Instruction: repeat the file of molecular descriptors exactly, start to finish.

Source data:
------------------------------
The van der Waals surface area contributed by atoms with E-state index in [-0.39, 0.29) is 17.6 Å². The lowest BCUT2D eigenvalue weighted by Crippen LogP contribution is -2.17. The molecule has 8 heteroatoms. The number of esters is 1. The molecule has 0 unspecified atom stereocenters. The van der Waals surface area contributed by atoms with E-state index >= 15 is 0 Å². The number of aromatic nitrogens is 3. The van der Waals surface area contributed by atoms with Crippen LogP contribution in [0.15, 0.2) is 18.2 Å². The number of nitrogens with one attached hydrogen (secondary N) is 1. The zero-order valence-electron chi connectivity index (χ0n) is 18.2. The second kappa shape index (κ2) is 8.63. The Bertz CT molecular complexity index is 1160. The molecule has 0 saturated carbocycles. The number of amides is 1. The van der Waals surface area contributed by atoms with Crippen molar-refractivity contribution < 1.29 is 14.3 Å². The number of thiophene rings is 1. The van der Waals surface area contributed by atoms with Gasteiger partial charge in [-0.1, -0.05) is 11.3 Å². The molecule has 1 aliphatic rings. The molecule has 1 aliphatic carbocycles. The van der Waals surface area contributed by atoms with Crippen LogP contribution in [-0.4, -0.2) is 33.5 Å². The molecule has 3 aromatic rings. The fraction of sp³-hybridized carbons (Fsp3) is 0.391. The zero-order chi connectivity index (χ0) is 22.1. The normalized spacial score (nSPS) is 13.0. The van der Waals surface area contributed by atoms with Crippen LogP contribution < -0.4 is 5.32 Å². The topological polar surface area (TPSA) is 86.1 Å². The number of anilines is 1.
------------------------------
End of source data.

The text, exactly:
The van der Waals surface area contributed by atoms with E-state index in [-0.39, 0.29) is 17.6 Å². The lowest BCUT2D eigenvalue weighted by Crippen LogP contribution is -2.17. The molecule has 8 heteroatoms. The number of esters is 1. The molecule has 0 unspecified atom stereocenters. The van der Waals surface area contributed by atoms with E-state index >= 15 is 0 Å². The number of aromatic nitrogens is 3. The van der Waals surface area contributed by atoms with Crippen LogP contribution in [0.15, 0.2) is 18.2 Å². The number of nitrogens with one attached hydrogen (secondary N) is 1. The zero-order valence-electron chi connectivity index (χ0n) is 18.2. The second kappa shape index (κ2) is 8.63. The Bertz CT molecular complexity index is 1160. The molecule has 0 saturated carbocycles. The number of amides is 1. The van der Waals surface area contributed by atoms with Crippen molar-refractivity contribution < 1.29 is 14.3 Å². The number of thiophene rings is 1. The van der Waals surface area contributed by atoms with Gasteiger partial charge in [-0.1, -0.05) is 11.3 Å². The molecule has 1 aliphatic rings. The molecule has 1 aliphatic carbocycles. The van der Waals surface area contributed by atoms with Crippen LogP contribution in [-0.4, -0.2) is 33.5 Å². The molecule has 3 aromatic rings. The fraction of sp³-hybridized carbons (Fsp3) is 0.391. The zero-order chi connectivity index (χ0) is 22.1. The normalized spacial score (nSPS) is 13.0. The van der Waals surface area contributed by atoms with Crippen LogP contribution < -0.4 is 5.32 Å². The topological polar surface area (TPSA) is 86.1 Å². The number of anilines is 1.